Should Medicare Reimbursement Data be Public?

While the government has been increasing health care data transparencies, physician leaders are split on whether or not data about Medicare payments to physicians should be made public.

While the government has been increasing health care data transparencies, physician leaders are split on whether or not data about Medicare payments to physicians should be made public.

A poll by the American College of Physician Executives revealed that 46% of physician leader respondents don’t think Medicare payments should be made public while 42% said they should and 12% were unsure.

“No matter what your opinion on this subject may be, there’s no doubt the move toward greater transparency in medicine and increased public reporting is here to stay — and we believe it is necessary,” Peter Angood, MD, ACPE’s chief executive officer, said in a statement.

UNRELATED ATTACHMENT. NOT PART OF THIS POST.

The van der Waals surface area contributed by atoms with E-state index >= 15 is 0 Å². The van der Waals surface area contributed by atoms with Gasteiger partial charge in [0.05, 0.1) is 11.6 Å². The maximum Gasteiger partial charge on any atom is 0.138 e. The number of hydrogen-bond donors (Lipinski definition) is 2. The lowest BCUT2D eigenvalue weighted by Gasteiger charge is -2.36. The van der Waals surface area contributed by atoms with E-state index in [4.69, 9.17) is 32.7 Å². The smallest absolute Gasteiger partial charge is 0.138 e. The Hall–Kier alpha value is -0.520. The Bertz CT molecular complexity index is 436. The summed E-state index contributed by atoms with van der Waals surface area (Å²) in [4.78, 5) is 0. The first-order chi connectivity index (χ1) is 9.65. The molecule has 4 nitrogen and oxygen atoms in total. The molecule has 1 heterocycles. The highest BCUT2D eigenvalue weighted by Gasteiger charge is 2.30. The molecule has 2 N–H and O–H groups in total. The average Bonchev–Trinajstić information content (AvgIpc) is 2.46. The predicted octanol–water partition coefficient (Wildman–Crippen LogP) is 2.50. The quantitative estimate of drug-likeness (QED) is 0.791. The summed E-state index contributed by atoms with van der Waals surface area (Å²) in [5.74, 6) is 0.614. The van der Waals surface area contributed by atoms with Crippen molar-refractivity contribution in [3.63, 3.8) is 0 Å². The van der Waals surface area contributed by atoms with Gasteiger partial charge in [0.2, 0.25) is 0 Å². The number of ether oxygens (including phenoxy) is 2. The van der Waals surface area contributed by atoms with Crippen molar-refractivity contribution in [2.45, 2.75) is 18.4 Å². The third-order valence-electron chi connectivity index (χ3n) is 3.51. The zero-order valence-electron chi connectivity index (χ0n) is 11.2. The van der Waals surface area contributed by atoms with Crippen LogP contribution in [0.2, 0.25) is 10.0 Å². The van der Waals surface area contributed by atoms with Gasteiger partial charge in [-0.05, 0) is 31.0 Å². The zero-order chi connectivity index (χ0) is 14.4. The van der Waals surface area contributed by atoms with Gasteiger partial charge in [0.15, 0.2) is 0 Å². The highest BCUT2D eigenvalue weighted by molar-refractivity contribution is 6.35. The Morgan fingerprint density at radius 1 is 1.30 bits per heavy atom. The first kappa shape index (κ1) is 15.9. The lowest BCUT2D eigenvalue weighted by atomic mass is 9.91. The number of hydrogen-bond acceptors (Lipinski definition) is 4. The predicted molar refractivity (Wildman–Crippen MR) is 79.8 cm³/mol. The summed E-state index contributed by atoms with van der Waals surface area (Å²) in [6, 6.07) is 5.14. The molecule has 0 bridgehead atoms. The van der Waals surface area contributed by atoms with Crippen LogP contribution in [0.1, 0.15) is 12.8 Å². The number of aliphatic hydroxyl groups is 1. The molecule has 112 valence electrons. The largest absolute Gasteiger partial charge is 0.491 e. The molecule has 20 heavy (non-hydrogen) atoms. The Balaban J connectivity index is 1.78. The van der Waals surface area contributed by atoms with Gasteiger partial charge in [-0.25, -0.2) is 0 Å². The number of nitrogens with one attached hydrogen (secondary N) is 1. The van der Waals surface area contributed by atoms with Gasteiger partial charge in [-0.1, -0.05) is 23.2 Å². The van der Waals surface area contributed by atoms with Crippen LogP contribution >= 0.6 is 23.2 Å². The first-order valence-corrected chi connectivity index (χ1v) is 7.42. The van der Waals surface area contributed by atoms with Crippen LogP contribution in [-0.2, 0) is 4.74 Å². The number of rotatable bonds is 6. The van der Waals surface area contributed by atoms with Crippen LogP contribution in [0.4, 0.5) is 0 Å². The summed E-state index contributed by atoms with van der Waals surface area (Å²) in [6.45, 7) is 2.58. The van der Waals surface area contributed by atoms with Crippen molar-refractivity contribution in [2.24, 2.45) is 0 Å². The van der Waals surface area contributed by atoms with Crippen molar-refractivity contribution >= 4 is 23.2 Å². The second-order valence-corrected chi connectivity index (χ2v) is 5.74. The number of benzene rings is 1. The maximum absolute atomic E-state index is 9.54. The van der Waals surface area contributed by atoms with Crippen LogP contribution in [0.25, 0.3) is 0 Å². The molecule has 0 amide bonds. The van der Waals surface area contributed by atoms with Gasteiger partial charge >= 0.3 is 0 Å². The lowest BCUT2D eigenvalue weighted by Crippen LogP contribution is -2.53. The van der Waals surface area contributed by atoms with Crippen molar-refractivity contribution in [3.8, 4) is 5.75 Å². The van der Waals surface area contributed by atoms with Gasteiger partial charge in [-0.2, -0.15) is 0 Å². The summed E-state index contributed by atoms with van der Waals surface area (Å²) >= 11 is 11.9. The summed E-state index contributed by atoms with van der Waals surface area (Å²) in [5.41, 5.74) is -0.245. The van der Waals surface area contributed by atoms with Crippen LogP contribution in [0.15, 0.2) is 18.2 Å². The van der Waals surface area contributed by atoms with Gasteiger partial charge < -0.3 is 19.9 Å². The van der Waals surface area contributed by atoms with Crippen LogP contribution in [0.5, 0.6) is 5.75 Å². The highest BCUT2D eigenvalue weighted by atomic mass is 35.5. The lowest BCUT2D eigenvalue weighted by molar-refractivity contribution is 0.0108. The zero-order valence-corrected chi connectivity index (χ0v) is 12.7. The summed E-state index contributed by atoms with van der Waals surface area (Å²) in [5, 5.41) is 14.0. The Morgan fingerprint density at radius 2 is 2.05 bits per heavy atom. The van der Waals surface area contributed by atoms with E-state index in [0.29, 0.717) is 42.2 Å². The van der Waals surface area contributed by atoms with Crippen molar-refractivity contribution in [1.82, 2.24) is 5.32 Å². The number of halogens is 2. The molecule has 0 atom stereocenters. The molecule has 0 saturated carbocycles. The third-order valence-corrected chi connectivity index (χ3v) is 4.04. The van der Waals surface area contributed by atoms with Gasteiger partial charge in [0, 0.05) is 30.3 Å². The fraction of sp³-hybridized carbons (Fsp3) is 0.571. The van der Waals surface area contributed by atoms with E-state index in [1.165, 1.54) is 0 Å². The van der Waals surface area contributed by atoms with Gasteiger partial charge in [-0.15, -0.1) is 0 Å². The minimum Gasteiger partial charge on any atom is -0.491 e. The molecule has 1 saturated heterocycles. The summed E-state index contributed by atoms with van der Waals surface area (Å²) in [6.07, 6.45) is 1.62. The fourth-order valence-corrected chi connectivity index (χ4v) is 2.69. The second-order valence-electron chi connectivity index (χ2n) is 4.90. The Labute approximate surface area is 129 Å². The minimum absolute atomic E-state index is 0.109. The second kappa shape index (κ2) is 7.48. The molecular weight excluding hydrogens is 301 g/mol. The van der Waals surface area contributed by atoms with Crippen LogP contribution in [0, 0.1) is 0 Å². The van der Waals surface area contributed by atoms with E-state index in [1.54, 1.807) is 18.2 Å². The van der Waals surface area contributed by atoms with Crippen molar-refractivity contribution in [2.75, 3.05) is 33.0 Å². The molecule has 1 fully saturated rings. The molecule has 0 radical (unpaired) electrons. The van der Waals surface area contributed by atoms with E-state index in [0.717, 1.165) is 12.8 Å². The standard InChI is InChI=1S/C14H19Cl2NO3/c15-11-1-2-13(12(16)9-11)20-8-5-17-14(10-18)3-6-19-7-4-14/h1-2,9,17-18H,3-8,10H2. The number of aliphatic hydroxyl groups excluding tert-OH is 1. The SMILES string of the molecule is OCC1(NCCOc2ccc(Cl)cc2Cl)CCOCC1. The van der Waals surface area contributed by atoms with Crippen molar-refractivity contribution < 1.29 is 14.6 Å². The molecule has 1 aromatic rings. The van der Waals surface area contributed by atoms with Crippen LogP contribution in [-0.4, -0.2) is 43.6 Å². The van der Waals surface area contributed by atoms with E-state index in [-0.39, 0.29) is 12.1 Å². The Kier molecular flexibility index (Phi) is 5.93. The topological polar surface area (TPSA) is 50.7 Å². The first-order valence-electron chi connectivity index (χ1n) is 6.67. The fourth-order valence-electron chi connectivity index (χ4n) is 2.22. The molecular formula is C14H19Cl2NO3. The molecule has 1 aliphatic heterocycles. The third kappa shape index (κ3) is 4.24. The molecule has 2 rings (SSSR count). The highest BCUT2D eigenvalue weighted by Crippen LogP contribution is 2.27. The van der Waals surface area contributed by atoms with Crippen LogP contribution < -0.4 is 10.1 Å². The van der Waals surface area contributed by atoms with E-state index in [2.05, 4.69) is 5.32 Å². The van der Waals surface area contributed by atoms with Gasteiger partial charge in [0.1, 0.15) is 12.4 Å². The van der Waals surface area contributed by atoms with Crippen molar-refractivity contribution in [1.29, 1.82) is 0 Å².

Recently, a court decision overturned the ruling that the Centers of Medicare and Medicaid couldn’t release information about payments to individual physicians.

Those in favor of keeping the reimbursement information private from the public questioned the purpose of making the data public and wondered if it could be used to unfairly portray physicians in a negative light.

Furthermore, as reimbursement is based on a number of factors, including geographical location, type of procedure and cost of medication, releasing the information would not necessarily benefit budgeting, planning or patient care.

However, those in favor of releasing the data pointed out that people deserve to know how their taxpayer dollars are spent and that, perhaps, fighting to keep the information private would make physicians appear secretive and reduce trust.

“Part of our job as physician leaders is to help ensure that when health care data is presented to the public, it is accurate, fair, meaningful and useful,” Angood said.